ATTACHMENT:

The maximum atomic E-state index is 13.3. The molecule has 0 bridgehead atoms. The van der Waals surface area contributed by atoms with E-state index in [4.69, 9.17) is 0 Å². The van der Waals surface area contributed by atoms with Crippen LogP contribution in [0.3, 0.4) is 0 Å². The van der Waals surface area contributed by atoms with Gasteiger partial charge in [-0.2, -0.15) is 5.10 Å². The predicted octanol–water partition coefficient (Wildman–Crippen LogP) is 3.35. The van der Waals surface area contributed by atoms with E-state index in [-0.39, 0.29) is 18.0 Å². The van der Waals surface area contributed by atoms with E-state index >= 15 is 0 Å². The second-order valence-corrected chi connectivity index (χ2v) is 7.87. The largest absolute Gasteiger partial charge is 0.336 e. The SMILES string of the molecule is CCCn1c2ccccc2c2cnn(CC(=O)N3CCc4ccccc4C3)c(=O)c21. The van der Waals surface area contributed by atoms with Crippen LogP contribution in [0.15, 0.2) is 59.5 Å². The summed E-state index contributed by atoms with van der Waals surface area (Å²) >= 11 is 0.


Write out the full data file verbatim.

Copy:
The maximum atomic E-state index is 13.3. The molecule has 0 bridgehead atoms. The van der Waals surface area contributed by atoms with E-state index in [4.69, 9.17) is 0 Å². The van der Waals surface area contributed by atoms with Crippen LogP contribution in [0.3, 0.4) is 0 Å². The van der Waals surface area contributed by atoms with Gasteiger partial charge in [-0.2, -0.15) is 5.10 Å². The predicted octanol–water partition coefficient (Wildman–Crippen LogP) is 3.35. The van der Waals surface area contributed by atoms with E-state index in [-0.39, 0.29) is 18.0 Å². The van der Waals surface area contributed by atoms with E-state index >= 15 is 0 Å². The second-order valence-corrected chi connectivity index (χ2v) is 7.87. The largest absolute Gasteiger partial charge is 0.336 e. The SMILES string of the molecule is CCCn1c2ccccc2c2cnn(CC(=O)N3CCc4ccccc4C3)c(=O)c21. The van der Waals surface area contributed by atoms with Crippen LogP contribution in [0.15, 0.2) is 59.5 Å². The summed E-state index contributed by atoms with van der Waals surface area (Å²) >= 11 is 0.